She died in Berlin. A solo exhibition was mounted in Berlin in 1981; this page is in part a translation from de:Doramaria Purschian. Sources listed on that page include: Reichskammer der bildenden Künste - Landesleitung Berlin. Landesarchiv Berlin A Rep. 243-04, p. 306. Käthe, Paula und der ganze Rest. Künstlerinnenlexikon. Berlin: Verein der Berliner Künstlerinnen, 1992, p. 132. ISBN 3891814119. Katalog zur Ausstellung "Fortsetzung folgt! 150 Jahre Verein der Berliner Künstlerinnen". Berlin: Vice Versa Verlag, 2017, pp. 120–21. ISBN 978-3-932809-81-1. Photo of Doramaria Purschian

Northern madtom

The northern madtom is a freshwater fish. N. stigmosus can be found in the Ohio River valley stretching into distinct locations in Canada, where it is considered endangered. It is a rare species with little data available because such small numbers are observed; the northern madtom prefers habitats with swift currents along with sand, silt, or rocky substrates. The species begins spawning around 23 °C, sometime in early summer throughout its range, it builds its nests under large rocks and logs. Presently, not much is known about the ecology or life history of this species because it is found in such small numbers throughout its range; the species can survive in waters with some turbidity, but not in waters with a high amount of sediment pollution. One of the leading management actions aiding in the successful reproduction of this species is keeping the waters void of sediment pollution and habitat alterations; the northern madtom is found along the Allegheny River system running from Canada through the Northeastern United States to Tennessee.

However, over much of its range, the species is found in only a few streams/creeks in each state. In Canada, the species is confined to only four distinct locations: St. Clair River, Lake St. Clair, Thames River, Detroit River; the population status of these four locations has been classified as poor by Fisheries and Oceans Canada. In Pennsylvania, the northern madtom is only found in one creek on the far western edge of the state; because of this restricted distribution across most of its range, the species has been labeled as critically imperiled. In Tennessee, the species is classified as vulnerable, instead. However, the Tennessee Wildlife Resources Agency places the northern madtom on the "Wildlife in Need of Management Proclamation" list; the sporadic distribution of the species across its range suggests that the northern madtom has specific habitat requirements, so is vulnerable to habitat alterations. The diet of the northern madtom consists of small invertebrates. However, because the species is found in such small numbers, no real evidence supports the specifics of their diet.

Little is known as to the quantity of what the northern madtom eats. The northern madtom is found in different habitats throughout its range. In the northern extent of its distribution, the species is found more in larger rivers and in a few lentic environments such as Lake St. Clair. However, in the lower most stretches of its range, such as in Tennessee, the species is more common in small creeks and streams with a somewhat moderate current. Across all regions, the species tends to prefer habitat with gravel, or rock substrates; the species avoids areas of high siltation. The northern madtom shares its habitat with several similar species ranging from the similar mountain madtom to some invasive species, which create competition for both food and resources. However, not much is known about the specifics of the effect of this competition on the northern madtoms because they are found in such small numbers. Both sexes of N. stigmosus come into reproductive condition in early summer. However, spawning does not take place until the water temperature reaches 23 °C.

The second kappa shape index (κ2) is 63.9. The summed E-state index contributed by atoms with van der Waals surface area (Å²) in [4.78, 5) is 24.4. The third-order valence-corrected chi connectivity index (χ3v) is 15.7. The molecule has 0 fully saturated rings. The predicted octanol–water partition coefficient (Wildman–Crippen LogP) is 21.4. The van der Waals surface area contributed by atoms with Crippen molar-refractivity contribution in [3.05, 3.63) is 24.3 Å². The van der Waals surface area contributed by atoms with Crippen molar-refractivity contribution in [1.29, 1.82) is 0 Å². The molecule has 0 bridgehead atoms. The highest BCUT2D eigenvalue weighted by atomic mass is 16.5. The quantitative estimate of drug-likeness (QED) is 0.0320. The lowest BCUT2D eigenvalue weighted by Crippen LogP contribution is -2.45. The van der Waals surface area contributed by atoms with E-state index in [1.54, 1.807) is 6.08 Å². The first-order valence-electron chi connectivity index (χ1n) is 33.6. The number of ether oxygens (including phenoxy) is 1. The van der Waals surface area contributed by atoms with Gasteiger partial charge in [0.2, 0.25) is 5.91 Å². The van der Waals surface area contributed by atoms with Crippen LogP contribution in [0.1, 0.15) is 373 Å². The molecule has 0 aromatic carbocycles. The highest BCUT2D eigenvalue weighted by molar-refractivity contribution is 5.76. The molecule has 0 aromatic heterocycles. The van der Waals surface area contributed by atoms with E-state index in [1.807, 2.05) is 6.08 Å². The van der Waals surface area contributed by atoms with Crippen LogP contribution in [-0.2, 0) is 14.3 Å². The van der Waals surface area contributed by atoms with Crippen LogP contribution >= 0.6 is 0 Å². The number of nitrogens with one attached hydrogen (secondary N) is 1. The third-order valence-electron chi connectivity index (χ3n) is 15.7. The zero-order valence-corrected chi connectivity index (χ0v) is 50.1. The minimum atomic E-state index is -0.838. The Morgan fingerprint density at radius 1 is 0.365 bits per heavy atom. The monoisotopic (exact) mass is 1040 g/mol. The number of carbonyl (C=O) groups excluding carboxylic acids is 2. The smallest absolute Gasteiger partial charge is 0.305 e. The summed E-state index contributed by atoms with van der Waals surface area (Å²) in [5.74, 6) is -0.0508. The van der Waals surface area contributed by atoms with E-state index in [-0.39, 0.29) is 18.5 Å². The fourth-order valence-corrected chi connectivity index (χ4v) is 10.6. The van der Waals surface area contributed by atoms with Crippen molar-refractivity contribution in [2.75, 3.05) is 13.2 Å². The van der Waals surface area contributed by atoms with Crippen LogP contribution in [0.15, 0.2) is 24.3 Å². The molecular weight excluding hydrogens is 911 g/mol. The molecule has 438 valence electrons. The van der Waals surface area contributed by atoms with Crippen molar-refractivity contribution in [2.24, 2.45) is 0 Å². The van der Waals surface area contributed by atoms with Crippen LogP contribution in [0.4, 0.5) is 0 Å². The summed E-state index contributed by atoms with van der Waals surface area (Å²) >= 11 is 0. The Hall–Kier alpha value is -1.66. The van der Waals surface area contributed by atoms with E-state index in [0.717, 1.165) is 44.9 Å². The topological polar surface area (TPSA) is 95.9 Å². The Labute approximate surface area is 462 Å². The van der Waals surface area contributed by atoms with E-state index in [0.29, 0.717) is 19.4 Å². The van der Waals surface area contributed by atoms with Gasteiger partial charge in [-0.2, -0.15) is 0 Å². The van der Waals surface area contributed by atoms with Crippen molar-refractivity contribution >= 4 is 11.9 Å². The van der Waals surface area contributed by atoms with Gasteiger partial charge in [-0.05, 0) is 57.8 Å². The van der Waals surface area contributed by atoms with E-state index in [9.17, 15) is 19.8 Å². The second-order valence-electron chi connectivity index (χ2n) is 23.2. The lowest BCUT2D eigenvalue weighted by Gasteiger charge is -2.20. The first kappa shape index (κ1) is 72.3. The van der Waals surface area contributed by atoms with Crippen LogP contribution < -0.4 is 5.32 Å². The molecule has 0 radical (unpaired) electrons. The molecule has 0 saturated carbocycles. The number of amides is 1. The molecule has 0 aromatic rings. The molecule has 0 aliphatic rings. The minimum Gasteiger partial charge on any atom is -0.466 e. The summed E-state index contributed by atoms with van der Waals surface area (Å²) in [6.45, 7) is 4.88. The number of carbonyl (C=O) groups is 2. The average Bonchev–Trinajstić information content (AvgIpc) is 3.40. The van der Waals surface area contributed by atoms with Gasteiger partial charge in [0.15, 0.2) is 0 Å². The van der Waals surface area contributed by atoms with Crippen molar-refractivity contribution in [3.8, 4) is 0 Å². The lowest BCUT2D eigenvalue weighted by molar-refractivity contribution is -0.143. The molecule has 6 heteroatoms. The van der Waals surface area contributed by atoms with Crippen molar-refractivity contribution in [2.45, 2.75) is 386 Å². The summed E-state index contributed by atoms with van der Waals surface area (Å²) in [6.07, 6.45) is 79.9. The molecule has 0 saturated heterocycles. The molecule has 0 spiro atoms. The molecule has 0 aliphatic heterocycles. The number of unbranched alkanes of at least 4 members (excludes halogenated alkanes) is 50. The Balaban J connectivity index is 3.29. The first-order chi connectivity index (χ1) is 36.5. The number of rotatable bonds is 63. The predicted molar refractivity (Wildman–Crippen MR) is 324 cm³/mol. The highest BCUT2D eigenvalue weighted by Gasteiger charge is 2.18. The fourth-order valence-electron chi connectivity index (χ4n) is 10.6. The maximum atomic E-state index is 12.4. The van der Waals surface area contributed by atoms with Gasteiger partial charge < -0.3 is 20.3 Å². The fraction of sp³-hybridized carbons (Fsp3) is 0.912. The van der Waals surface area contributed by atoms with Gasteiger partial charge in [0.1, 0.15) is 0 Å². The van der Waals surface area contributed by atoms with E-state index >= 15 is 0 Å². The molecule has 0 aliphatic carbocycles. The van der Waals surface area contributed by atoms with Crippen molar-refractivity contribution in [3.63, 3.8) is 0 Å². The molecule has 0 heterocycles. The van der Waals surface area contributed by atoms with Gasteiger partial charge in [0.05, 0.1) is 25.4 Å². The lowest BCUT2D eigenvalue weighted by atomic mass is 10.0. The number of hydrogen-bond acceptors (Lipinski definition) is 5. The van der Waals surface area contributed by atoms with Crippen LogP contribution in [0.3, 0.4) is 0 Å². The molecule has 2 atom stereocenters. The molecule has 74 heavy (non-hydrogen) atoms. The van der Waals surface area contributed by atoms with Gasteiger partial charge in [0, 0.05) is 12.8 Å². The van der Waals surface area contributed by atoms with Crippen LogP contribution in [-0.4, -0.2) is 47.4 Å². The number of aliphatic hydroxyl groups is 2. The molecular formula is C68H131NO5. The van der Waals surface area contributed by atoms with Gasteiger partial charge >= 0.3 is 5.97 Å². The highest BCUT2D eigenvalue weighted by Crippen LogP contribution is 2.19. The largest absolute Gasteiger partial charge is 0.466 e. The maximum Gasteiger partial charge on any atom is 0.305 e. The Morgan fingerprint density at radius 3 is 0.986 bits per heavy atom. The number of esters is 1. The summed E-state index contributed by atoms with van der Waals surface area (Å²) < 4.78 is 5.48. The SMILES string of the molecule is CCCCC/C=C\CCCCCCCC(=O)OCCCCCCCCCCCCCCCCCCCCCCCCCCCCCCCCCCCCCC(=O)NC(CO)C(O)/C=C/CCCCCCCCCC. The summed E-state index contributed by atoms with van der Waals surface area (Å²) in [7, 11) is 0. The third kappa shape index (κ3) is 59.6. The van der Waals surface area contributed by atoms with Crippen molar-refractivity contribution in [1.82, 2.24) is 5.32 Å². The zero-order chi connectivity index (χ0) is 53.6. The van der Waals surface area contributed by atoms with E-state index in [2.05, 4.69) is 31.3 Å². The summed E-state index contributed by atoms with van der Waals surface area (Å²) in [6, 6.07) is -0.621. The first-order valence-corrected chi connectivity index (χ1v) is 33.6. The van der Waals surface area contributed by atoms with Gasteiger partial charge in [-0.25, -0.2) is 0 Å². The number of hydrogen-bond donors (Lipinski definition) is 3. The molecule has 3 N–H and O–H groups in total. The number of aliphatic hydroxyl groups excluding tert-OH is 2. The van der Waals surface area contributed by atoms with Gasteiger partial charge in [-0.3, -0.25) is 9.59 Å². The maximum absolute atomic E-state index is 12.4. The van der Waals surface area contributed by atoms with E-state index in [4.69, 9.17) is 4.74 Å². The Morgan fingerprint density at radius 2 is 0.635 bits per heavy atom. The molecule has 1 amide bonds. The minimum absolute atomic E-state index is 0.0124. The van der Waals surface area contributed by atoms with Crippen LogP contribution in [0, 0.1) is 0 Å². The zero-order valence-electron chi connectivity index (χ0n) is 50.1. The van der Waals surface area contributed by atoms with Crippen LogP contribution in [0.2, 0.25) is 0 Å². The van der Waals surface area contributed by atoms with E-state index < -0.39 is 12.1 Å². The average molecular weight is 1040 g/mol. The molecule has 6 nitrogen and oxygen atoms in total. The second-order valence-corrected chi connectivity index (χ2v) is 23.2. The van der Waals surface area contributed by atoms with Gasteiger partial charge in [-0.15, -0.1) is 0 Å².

The species is thought to produce only one clutch per year with an average clutch size of 32 to 160 eggs. The wide range of clutch size can be caused by females laying eggs in multiple nests; the northern madtom is a cavity-nesting species. Their nests have been found inside anthropogenic debris such as bottles and boxes. Males guard the eggs, when the eggs hatch, the adult males continue to guard them for around one month. In Canada, the juveniles are found in areas with a water temperature between 19.5 and 28 °C, a pH of 8.03 to 8.47, a dissolved oxygen content between 6.0 and 10.05, a depth between 0.06 and 0.90 meters, a near bottom velocity between 0 and 0.55 meters per second. Although this sounds like specific data, the many species fall into this data set, little is known about the specifics of the northern madtom's life history. Noturus stigmosus is listed as "vulnerable" on the federal level. However, throughout the majority of its distribution in the northern region, many states have it classified as "critically imperiled".

The reason for this is small numbers associated with the species. These characteristics show that the northern madtom has specific habitat parameters is very sensitive to habitat alterations. One of the main causes for the decline of the northern madtom is loss of suitable habitat. Several factors contribute to this, ranging from the changing of the landscape for anthropogenic purposes to the building of small dams in the creeks where the species occurs. Increases in the amount of stream siltation are believed to have negative impacts on the species; because so little information is available regarding the habitat requirements and life history strategies of N. stigmosus, little to no management is occurring that targets the species. The current management practices consist of attempting to conserve the species natural habitat through maintaining stream flow, avoiding bank erosion and soil deposition, altering stream bank habitat. Individual counts are conducted via trapping. However, because the species is so rare in the northern portion of its range, not much is learned from these collections